The Civil War placed unprecedented — and to this day still unmatched — strain on the U.S. Constitution. Conflicts raged over civil liberties, executive power and the largest questions of nationhood. In this program, two eminent Civil War scholars illuminate how the U.S. Constitution not only survived its greatest test, but emerged stronger after the war, at a time when the nation’s very existence was threatened.
In December 1862, General Ulysses S. Grant issued General Order Number 11, which expelled all Jews from his military district of Kentucky, Tennessee and Mississippi in one of the most blatant incidents of officially sanctioned anti-Semitism in U.S. history. What were the reasons for Grant’s Order? What was its effect and why does this event in Civil War history remain relatively unknown?
In the summer of 1863, in the simmering cauldron of New York City, tensions over the new Union draft law boiled over into a vicious, bloody, racially-motivated riot, the second-largest civil insurrection in American history after the Civil War itself. Experts examine the causes of the conflict, its sickening violence and the enduring legacy it left on New York.
Nearly a century and a half after it occurred, Union General William T. Sherman’s epic march from Atlanta to the sea remains one of the most astonishing military feats in American history — as well as one of the most controversial. Generations of Northerners have regarded it as a model of leadership, bravery and resolve. But many Southerners recall it as a brutal desecration of property and honor and judge Sherman as nothing less than a war criminal. What made Sherman march and how important was his triumphant move east in 1864?
For generations, Civil War military history has focused heavily on the land war, the big battles and on the heroes of the Union and Confederate armies. But the neglected story of the war’s landmark naval engagements, and its great naval heroes, ranks among the most compelling and dramatic in American history. Through both technology and old-fashioned gallantry, on oceans and rivers alike, at places like Hampton Roads, New Orleans, Mobile Bay and even Cherbourg, France, commanders like Farragut, Porter and Semmes changed the course of the war.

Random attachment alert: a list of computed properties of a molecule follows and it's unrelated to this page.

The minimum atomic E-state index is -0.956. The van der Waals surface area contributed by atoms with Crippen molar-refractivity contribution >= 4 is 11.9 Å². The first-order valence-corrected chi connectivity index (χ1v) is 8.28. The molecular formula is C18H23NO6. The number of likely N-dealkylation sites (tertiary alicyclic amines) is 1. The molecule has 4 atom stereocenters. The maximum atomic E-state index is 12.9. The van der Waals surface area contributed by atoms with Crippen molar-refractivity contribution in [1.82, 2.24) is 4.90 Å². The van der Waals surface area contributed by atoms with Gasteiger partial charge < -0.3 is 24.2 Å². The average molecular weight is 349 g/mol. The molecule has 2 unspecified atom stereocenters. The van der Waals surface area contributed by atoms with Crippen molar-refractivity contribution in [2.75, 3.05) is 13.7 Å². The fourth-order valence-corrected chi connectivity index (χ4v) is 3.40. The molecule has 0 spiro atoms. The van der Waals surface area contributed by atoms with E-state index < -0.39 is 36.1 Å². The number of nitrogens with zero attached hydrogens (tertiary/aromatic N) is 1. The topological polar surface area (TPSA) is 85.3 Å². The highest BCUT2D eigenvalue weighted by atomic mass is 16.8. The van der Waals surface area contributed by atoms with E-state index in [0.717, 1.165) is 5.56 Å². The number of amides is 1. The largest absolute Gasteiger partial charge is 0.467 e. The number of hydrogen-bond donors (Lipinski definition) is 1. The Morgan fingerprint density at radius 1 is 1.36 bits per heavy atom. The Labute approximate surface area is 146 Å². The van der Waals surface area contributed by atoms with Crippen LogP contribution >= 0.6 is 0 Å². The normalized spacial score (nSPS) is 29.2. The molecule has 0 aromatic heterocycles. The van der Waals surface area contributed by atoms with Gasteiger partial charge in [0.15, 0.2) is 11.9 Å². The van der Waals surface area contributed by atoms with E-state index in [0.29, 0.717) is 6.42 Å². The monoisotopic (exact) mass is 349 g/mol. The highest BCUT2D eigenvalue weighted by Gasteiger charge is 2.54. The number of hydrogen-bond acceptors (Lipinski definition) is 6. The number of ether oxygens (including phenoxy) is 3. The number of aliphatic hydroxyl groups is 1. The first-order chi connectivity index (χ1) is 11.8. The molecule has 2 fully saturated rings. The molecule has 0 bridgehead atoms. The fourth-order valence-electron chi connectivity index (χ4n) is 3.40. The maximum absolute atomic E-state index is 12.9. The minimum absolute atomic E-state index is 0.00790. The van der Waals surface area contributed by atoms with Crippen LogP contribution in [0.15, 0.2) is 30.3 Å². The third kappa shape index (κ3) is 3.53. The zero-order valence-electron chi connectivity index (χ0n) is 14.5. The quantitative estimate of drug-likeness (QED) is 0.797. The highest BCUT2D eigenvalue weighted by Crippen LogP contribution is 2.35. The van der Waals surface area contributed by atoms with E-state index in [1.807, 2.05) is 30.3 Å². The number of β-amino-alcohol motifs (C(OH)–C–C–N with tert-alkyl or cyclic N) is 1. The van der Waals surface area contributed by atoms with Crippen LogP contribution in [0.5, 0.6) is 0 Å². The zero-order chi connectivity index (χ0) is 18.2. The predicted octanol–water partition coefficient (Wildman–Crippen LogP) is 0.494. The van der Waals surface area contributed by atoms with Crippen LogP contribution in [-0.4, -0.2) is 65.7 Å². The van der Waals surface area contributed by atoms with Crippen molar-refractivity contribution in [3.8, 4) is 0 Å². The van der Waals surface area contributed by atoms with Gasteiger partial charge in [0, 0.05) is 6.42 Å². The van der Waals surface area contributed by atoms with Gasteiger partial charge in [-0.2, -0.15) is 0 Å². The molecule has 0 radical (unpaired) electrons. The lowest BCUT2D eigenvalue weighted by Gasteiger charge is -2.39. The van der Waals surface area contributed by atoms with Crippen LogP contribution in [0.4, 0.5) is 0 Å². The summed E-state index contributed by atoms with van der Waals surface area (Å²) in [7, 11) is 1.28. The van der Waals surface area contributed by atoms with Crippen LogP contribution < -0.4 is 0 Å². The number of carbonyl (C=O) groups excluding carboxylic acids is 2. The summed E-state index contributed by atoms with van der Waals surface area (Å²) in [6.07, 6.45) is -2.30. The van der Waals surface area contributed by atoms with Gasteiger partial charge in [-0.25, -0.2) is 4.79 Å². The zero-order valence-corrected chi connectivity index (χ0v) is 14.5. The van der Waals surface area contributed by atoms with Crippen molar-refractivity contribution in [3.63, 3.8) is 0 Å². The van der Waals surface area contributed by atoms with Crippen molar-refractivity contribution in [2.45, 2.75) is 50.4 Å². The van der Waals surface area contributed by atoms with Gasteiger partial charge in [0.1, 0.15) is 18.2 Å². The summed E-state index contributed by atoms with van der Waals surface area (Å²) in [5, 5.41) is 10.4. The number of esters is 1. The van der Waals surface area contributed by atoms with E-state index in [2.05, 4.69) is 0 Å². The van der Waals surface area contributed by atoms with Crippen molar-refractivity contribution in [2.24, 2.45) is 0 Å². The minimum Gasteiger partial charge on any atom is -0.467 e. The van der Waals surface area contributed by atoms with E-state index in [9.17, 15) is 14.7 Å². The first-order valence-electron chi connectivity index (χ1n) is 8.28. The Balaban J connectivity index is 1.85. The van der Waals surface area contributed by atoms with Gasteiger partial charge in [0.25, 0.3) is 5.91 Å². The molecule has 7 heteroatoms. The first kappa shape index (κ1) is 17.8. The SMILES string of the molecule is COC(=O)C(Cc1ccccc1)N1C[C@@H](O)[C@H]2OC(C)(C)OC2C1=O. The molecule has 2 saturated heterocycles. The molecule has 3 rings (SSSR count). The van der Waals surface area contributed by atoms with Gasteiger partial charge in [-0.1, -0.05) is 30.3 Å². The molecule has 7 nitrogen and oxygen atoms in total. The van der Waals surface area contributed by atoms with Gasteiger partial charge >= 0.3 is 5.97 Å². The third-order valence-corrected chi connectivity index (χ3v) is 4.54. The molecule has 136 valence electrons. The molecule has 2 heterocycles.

This program transports us to the 1963 centennial celebration of the signing of the Emancipation Proclamation to explore how Americans made sense of the suffering, loss and liberation that had wracked the United States a century earlier. David W. Blight and Drew Gilpin Faust discuss how four of America’s most incisive writers—including Robert Penn Warren, a white southerner who recanted his support for segregation, and James Baldwin, the searing African-American essayist and activist—explored the gulf between remembrance and reality.
The American Civil War was the largest non-British conflict ever fought by British men and women. Serving as soldiers, spies and nurses for both the Union and Confederacy, never again would so many risk their lives on behalf of a foreign cause. In this discussion, acclaimed historian Amanda Foreman, in conversation with Harold Holzer, takes the audience on a journey to the drawing rooms of London, the offices of Washington and the front lines of a divided America to examine Great Britain’s integral role in the Civil War.
A century and a half after Confederate forces fired on Fort Sumter to ignite the Civil War, leading historians ask and answer the crucial questions: What really caused the conflict? Could the Civil War have been avoided? Did Lincoln invite the first shot—or did the Union “get lucky?” This program marks the start of an ongoing New-York Historical Society focus on the great American tragedy with the first of several discussions and lectures.
New York City’s only “Civil War Battle” was the 1863 Draft Riot—a convulsive, racially-motivated street fight for the very soul of Manhattan. Experts provide a frank, no-holds-barred account of the sickening excesses of the bloody struggle, its lasting impact on New York politics, the efforts of the mayor, governor, and President Lincoln himself to quell the frightening disturbance, and what it all meant to the future of New York.